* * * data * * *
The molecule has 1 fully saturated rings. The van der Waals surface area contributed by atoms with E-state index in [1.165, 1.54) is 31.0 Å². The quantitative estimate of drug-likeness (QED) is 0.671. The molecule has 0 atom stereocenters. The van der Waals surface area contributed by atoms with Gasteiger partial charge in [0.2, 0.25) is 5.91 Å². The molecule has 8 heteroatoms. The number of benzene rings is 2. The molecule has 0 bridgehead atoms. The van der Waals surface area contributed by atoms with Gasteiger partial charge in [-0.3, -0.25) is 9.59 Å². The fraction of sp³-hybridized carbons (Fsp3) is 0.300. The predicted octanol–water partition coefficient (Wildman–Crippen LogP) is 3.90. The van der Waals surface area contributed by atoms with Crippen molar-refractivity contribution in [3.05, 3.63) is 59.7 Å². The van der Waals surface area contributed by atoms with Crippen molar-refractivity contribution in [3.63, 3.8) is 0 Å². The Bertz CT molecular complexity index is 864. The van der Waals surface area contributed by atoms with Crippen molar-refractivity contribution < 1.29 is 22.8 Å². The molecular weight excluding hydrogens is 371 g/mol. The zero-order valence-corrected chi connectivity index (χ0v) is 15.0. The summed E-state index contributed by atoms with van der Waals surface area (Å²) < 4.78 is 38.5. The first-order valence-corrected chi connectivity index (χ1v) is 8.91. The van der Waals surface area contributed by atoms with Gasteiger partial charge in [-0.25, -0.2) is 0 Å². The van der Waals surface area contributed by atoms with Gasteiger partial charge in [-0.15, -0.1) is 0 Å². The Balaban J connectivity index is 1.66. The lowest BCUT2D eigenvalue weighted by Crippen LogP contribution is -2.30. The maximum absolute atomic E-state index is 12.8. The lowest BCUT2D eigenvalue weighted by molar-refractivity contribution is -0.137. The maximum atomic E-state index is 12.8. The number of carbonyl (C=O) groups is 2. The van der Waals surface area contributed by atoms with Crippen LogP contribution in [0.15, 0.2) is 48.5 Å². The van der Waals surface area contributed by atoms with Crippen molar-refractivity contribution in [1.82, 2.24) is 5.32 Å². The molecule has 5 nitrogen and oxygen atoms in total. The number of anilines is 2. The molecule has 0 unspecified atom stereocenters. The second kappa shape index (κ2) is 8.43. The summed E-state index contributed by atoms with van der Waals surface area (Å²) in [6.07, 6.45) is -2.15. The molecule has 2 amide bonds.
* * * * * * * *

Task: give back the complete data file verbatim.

The molecule has 1 fully saturated rings. The van der Waals surface area contributed by atoms with E-state index in [1.165, 1.54) is 31.0 Å². The quantitative estimate of drug-likeness (QED) is 0.671. The molecule has 0 atom stereocenters. The van der Waals surface area contributed by atoms with Gasteiger partial charge in [0.2, 0.25) is 5.91 Å². The molecule has 8 heteroatoms. The number of benzene rings is 2. The molecule has 0 bridgehead atoms. The van der Waals surface area contributed by atoms with Gasteiger partial charge in [-0.3, -0.25) is 9.59 Å². The fraction of sp³-hybridized carbons (Fsp3) is 0.300. The predicted octanol–water partition coefficient (Wildman–Crippen LogP) is 3.90. The van der Waals surface area contributed by atoms with Crippen molar-refractivity contribution in [3.05, 3.63) is 59.7 Å². The van der Waals surface area contributed by atoms with Crippen molar-refractivity contribution in [3.63, 3.8) is 0 Å². The Bertz CT molecular complexity index is 864. The van der Waals surface area contributed by atoms with Crippen molar-refractivity contribution < 1.29 is 22.8 Å². The molecular weight excluding hydrogens is 371 g/mol. The zero-order valence-corrected chi connectivity index (χ0v) is 15.0. The summed E-state index contributed by atoms with van der Waals surface area (Å²) < 4.78 is 38.5. The first-order valence-corrected chi connectivity index (χ1v) is 8.91. The van der Waals surface area contributed by atoms with Gasteiger partial charge in [-0.25, -0.2) is 0 Å². The van der Waals surface area contributed by atoms with Gasteiger partial charge in [-0.15, -0.1) is 0 Å². The Balaban J connectivity index is 1.66. The lowest BCUT2D eigenvalue weighted by Crippen LogP contribution is -2.30. The maximum absolute atomic E-state index is 12.8. The lowest BCUT2D eigenvalue weighted by molar-refractivity contribution is -0.137. The maximum atomic E-state index is 12.8. The number of carbonyl (C=O) groups is 2. The van der Waals surface area contributed by atoms with Crippen LogP contribution in [0.15, 0.2) is 48.5 Å². The van der Waals surface area contributed by atoms with Crippen molar-refractivity contribution in [1.82, 2.24) is 5.32 Å². The molecule has 5 nitrogen and oxygen atoms in total. The number of anilines is 2. The molecule has 0 unspecified atom stereocenters. The second kappa shape index (κ2) is 8.43. The summed E-state index contributed by atoms with van der Waals surface area (Å²) in [6.07, 6.45) is -2.15. The molecule has 2 amide bonds.